I have tried blanching and freezing summer squashes, and they end up getting thrown-away after hanging in the freezer too long.  I know this is my problem and not the zuc’s but the blanched, frozen, vacuumed bag of squash looked none too appetizing.  As the garden begins to prolifically produce summer squash and zucchini, I am desperate to find a quick method for preservation. The light bulb turned on and stayed on when the idea of dehydrating instead of freezing came to me.  I searched the internet for tips and ideas for drying.  Most folks were making chips out of the squash, but I didn’t want such a specific use; I wanted the squash for soups, broths, and salads. I love the early squashes, but I only love it in the summer.  I won’t even give the cardboard-like replicas a glance in the grocery store in the winter.  If a recipe calls for summer squash or zuc past the last of the local stock, I either don’t make the recipe or I skip that ingredient.  Now you understand why it’s such a priority for me to try to preserve it in the summer.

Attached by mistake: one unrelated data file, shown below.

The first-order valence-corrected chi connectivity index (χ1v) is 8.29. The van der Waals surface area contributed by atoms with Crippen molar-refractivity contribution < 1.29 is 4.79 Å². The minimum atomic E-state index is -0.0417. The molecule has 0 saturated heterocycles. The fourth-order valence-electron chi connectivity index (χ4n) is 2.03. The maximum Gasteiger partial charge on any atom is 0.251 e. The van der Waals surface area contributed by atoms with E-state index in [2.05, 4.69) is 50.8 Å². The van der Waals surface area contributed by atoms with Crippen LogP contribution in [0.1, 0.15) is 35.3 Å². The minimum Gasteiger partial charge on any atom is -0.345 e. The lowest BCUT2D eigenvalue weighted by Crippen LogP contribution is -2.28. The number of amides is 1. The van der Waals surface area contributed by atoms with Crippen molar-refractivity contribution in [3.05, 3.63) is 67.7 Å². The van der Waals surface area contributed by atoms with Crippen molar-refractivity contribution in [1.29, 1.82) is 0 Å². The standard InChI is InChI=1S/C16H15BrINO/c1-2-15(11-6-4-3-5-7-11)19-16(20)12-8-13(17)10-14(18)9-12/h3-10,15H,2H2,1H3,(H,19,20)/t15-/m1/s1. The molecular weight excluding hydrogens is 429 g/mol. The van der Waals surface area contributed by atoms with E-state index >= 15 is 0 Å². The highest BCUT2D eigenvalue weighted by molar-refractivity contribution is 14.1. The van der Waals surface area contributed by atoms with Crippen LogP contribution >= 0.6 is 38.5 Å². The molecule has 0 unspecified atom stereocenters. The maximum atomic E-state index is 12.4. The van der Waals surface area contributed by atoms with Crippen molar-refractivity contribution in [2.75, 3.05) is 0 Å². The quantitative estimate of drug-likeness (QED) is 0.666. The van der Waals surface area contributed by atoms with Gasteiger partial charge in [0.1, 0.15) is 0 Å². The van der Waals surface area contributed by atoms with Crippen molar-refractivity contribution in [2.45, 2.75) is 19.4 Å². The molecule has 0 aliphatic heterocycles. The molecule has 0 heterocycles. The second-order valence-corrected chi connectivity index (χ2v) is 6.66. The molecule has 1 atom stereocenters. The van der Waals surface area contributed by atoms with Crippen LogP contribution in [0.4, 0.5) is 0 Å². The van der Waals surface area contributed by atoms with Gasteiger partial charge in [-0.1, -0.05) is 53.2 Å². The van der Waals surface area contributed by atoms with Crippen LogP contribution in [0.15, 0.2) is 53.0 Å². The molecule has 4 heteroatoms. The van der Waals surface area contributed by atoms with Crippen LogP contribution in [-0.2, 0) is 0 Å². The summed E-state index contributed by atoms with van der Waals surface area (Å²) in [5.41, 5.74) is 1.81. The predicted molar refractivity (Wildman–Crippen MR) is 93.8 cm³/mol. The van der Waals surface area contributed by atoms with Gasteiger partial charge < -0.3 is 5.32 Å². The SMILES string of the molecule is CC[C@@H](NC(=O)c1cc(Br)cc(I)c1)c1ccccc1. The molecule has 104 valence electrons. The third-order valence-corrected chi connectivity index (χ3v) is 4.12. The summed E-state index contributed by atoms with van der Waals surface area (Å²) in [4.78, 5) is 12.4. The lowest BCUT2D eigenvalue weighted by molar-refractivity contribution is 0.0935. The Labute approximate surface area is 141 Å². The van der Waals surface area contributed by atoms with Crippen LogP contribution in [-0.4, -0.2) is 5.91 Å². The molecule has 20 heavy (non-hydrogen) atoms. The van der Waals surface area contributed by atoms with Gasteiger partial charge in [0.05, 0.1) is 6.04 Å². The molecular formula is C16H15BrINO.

I think I’m onto something with dehydrating them.  Take a look below, and you will see what I mean.

Here is the bounty from this week–Yay?
I first tried slicing them with the food processor but the slices were too thin. You want the slices somewhere between 1/8 and 1/4 thick–sturdy yet not too thin.  Whatever thickness you choose, be consistent and adjust your drying time accordingly. A great tool for consistent slicing is a mandoline slicer. My husband, the daredevil, is using it without the finger protector. Don’t do as he is doing and consider using a cut resistant glove. 

I’ve placed the slices on a dehydrator tray with a screen. I didn’t use any seasoning, but you could add salt, pepper or some hot sauce if so desired.  Since I plan on using these in other dishes, plain slices are best. The bottom picture is the slices in the dehydrator around three hours later.  I’ll leave them dry anywhere from 18-24 hours at 115 degrees. The dehydrator I use is an Excalibur 3926TB, 9 Tray.  It’s a workhorse this time of year, and I use it all winter long for my yogurt. 
Trust me on this: Their appearance here is more inviting than when they were blanched and frozen.  I have popped more than a few of these in my mouth, and I have to agree, these would make very tasty chips. From here I will vacuum seal and put them in the freezer.